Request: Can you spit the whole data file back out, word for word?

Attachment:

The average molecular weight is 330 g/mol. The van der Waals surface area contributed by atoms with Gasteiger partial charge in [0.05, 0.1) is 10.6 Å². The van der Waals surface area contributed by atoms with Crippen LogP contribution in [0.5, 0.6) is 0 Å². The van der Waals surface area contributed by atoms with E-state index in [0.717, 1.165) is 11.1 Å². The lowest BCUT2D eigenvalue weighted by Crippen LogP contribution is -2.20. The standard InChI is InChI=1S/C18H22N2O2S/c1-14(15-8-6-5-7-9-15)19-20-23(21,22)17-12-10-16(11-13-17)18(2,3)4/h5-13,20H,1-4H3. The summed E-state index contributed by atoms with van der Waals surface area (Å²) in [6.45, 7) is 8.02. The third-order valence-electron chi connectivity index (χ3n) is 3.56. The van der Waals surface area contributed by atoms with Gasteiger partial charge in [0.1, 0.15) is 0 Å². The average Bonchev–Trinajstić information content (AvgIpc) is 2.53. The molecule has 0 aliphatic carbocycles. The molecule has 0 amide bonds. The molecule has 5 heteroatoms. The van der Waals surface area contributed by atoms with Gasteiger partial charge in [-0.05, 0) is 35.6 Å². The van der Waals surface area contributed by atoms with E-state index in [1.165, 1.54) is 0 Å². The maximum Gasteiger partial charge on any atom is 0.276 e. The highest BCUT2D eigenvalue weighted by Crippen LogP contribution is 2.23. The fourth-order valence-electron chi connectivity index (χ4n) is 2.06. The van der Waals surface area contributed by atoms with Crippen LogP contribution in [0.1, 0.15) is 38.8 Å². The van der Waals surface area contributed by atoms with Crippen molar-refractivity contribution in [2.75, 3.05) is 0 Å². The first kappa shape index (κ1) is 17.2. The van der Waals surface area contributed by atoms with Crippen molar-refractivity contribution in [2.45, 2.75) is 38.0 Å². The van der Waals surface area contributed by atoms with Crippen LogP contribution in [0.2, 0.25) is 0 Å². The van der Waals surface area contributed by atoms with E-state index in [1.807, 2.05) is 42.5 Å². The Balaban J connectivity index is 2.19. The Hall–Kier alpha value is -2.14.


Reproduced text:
The average molecular weight is 330 g/mol. The van der Waals surface area contributed by atoms with Gasteiger partial charge in [0.05, 0.1) is 10.6 Å². The van der Waals surface area contributed by atoms with Crippen LogP contribution in [0.5, 0.6) is 0 Å². The van der Waals surface area contributed by atoms with E-state index in [0.717, 1.165) is 11.1 Å². The lowest BCUT2D eigenvalue weighted by Crippen LogP contribution is -2.20. The standard InChI is InChI=1S/C18H22N2O2S/c1-14(15-8-6-5-7-9-15)19-20-23(21,22)17-12-10-16(11-13-17)18(2,3)4/h5-13,20H,1-4H3. The summed E-state index contributed by atoms with van der Waals surface area (Å²) in [6.45, 7) is 8.02. The third-order valence-electron chi connectivity index (χ3n) is 3.56. The van der Waals surface area contributed by atoms with Gasteiger partial charge in [0.1, 0.15) is 0 Å². The average Bonchev–Trinajstić information content (AvgIpc) is 2.53. The molecule has 0 aliphatic carbocycles. The molecule has 0 amide bonds. The molecule has 5 heteroatoms. The van der Waals surface area contributed by atoms with Gasteiger partial charge in [-0.05, 0) is 35.6 Å². The van der Waals surface area contributed by atoms with E-state index in [1.165, 1.54) is 0 Å². The maximum Gasteiger partial charge on any atom is 0.276 e. The highest BCUT2D eigenvalue weighted by Crippen LogP contribution is 2.23. The fourth-order valence-electron chi connectivity index (χ4n) is 2.06. The van der Waals surface area contributed by atoms with Crippen LogP contribution in [0.1, 0.15) is 38.8 Å². The van der Waals surface area contributed by atoms with Crippen molar-refractivity contribution in [2.75, 3.05) is 0 Å². The first kappa shape index (κ1) is 17.2. The van der Waals surface area contributed by atoms with Crippen molar-refractivity contribution in [2.45, 2.75) is 38.0 Å². The van der Waals surface area contributed by atoms with Crippen LogP contribution in [0.2, 0.25) is 0 Å². The van der Waals surface area contributed by atoms with E-state index in [1.807, 2.05) is 42.5 Å². The Balaban J connectivity index is 2.19. The Hall–Kier alpha value is -2.14.